I also don’t see what incentive the hospital would have to inform patients of the difference in cost here unless it were paid the same amount regardless of which surgical alternative patients chose.

I would like to see a study like this replicated outside of Utah. The large Mormon population in that state may create a different set of values and expectations at it relates to healthcare than it would be typical in other states but I have no idea whether or not that’s true.

Paul Levy said...

Barry, I'm not sure there is support for your first proposition, i.e., that people need a financial incentive.

As for the hospital, there are costs of the different procedures, in terms of time spent in the OR.

Anonymous said...

I think the university of Utah has usually been on the annual list [a few times] of list of low cost, high quality academic medical centers from the

University Health System Consortium.

I forget but I think they were in the top 5 a few years ago.

So it could be if a hospital has a price advantage in it's market it could benefit them to compare prices as long a quality doesn't suffer.

Hospitals like Tufts Medical Center, Beth Israel Deaconess and Lahey Hospital could potentially all benefit from comparisons to Mass General, Brigham & Womens and Boston Medical Center.

See below for cost per patient discharge in 2012 adjusted for case mix [Note first number is case mix.]

TMC 1.51 (CM) - $ 9.0K
MGH 1.50 (CM) - $12.3K
Lahey 1.47 (CM) - $ 8.5K
B&W 1.39 (CM) - $13.6K
BID 1.27 (CM) - $9.5K
BMC 1.15 (CM) - $12.0K

Barry Carol said...

I don’t know Paul. There seems to be a lot of people in Boston who prefer to go to PHS owned hospitals even when they know those hospitals are being paid significantly more than their competitors even for routine care and despite no difference in the quality of care provided. I don’t think transparency alone would change that much unless the patient paid enough less out of pocket to matter in exchange for going to a more cost-effective provider. Patients too often perceive that more expensive care is better care even when it isn’t and the PHS hospitals presumably offer a lot of non-outcomes related amenities that patients like as well. I think the bottom line is that financial incentives matter, at least most of the time.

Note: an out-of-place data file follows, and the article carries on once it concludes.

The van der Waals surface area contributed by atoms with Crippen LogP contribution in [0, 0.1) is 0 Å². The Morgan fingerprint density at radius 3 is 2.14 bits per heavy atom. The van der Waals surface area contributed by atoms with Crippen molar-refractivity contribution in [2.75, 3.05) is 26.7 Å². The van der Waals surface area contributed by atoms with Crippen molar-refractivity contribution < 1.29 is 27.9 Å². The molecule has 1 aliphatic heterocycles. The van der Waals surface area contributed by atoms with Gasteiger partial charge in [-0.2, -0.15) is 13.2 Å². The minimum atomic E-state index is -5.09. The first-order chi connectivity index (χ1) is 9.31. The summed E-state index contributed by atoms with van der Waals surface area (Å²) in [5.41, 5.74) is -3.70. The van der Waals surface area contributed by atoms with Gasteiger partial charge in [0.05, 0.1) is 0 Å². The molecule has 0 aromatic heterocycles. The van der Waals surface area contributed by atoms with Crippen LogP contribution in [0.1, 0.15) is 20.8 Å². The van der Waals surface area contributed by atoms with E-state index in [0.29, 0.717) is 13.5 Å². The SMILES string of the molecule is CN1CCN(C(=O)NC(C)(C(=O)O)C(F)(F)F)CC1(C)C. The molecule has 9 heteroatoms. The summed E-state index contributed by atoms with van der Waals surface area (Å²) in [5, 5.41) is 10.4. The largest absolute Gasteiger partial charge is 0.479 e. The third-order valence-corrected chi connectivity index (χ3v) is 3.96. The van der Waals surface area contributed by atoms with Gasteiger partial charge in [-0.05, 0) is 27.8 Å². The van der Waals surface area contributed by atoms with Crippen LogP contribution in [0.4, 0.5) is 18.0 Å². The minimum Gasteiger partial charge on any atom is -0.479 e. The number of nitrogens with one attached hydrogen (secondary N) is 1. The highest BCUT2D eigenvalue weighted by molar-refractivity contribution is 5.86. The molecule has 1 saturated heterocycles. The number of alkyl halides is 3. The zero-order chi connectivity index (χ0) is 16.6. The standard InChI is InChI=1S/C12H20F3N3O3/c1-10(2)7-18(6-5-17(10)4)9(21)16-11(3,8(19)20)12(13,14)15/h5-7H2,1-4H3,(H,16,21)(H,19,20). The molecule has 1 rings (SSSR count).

Paul Levy said...


The PHS patients are not presented with the kind of information offered in this study.

Also, PHS patients actually don't know, for the most part, that their insurers are paying more.

Barry Carol said...


If PHS patients generally don’t know that those hospitals are being paid considerably more than competing hospitals for similar work and if the Utah study is a fair indication of how rationally patients respond to meaningful price and quality data when it’s made available to them, it implies that there is a significant opportunity to reduce healthcare costs by disclosing contract reimbursement rates. If that’s the case, what are the regulators in MA and the other states waiting for? Is it the hospitals and doctors or the insurers that are pushing hardest to sustain the confidentiality agreements or are both sides equally complicit?

Separately, isn’t there a new law that takes effect tomorrow in MA that requires hospitals to provide patients with a BINDING estimate of their out-of-pocket costs for care that can be scheduled in advance? As more people have high deductible and/or tiered network insurance plans, differences among hospitals in out-of-pocket costs should start to matter more than in the past.